19 February 2016
When you upload a photo to your phone or backup your data to the cloud, do you know where that information is stored? Did you read the open letter released by Apple this week?
Whilst it is about time we see these global tech companies taking a stand, when you look into the language that is used in this letter, it is certainly a shame to see the weaknesses of words like ‘would’ and ‘will’ in such an important issue as creating a back door to access every Apple device in the world!
For me the letter raises more questions than anything.
The US government have clearly designed this case to try to curry favour with the public by using very sensitive subjects to get a much wider ruling, and get a back door.
There have been rumours for a number of years about US businesses creating these back doors for the government and it’s scary to see that they have to operate under a ruling from the in court that means they have to provide this information to the government.
Apple has helped the FBI with all cases of terrorism, so I don’t understand how that’s not enough.
In the UK we have the legislation for tech firms to hand over information to help with legal investigations, and we are legally obliged to provide that information when presented with a letter from the court. But to have a scenario where people can freely use their judgement to make the call to access personal information of individuals, without needed to go through this court process each time is incredibly worrying.
We know that all people are different and that power corrupts – absolute power corrupts absolutely. It is not healthy to give someone the key to accessing every mobile phone in the world. Even on a basic level, if the person with the key to this information is going through some personal problems, can you trust them not to access the information of the person who’s causing those problems?
This letter, and the controversial request behind it, reinforces the need for British and European businesses to be very careful with how they interact with US companies.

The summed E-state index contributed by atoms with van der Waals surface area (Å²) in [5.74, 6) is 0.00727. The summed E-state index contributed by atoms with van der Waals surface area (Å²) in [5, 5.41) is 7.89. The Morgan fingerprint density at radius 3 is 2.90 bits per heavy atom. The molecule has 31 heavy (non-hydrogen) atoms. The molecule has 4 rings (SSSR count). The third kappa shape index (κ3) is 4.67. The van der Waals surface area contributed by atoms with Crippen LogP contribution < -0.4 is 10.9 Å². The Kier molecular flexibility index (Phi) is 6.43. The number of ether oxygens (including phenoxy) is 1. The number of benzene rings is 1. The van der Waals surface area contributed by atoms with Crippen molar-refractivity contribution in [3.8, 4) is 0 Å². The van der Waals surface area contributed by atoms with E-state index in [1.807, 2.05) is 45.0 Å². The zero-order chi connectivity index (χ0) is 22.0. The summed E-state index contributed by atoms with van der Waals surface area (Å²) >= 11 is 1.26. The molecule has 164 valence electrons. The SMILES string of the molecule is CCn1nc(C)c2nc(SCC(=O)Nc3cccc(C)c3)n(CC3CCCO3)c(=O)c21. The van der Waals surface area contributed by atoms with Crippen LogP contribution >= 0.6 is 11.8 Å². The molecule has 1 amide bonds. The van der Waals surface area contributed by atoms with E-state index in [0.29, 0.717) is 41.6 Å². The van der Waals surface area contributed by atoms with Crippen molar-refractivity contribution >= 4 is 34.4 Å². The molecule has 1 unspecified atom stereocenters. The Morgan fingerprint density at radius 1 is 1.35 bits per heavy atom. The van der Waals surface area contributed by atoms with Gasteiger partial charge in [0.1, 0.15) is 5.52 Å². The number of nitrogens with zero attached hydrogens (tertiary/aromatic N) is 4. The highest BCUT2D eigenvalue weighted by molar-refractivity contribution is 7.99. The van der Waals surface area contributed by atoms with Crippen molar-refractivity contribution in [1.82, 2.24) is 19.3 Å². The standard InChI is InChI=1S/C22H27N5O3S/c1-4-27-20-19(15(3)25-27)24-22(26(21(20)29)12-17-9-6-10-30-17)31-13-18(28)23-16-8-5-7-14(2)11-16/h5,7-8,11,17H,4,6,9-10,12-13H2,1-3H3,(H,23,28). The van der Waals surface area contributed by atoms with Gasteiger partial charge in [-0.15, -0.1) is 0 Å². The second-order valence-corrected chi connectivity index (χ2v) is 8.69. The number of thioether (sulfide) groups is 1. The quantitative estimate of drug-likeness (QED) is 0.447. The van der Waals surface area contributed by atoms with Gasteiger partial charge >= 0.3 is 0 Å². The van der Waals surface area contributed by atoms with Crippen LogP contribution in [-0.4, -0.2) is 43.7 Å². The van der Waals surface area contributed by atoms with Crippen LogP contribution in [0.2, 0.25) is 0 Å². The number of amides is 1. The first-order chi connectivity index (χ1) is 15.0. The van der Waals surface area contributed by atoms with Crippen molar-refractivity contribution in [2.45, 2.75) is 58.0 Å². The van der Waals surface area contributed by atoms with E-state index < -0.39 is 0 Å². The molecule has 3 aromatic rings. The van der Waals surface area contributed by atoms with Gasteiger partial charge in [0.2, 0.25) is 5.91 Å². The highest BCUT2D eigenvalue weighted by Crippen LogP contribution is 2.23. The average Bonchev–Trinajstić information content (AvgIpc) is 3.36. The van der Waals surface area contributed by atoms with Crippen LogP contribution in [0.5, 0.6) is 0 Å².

The moment we sign up to one of these license agreements – which notably no one ever reads – we just click through and accept, and if you are uploading pictures or content, you lose your rights to that content.
These agreements are designed to be complex and unfriendly. There isn’t the option to sign up to parts of it and it’s very demonstrative. Because of this all-encompassing approach, if they are then passing information to the US government, they can literally track your every move, your interests and activities, and who you communicate with.
I just don’t think it’s healthy and I don’t think there’s a need for it. There’s no need for the big brother attitude, it drives a subversive culture.
With the new Safe Harbour agreement massively missing the mark for securing data transfer outside of the EU, and now this ruling hitting the headlines, now is the time for British and European businesses to take a stand and ask where their business-critical and personal data is being stored.
You need to ask if you can accept the fact that American companies are subjected to these laws – wherever their data is stored in the world. Thousands of businesses use Sales Force a company that is hosted in America, and millions of people – including myself – use Facebook, also an American company. Where do you draw the line?
Now is the time to start asking these questions.
I’d love to know your thoughts.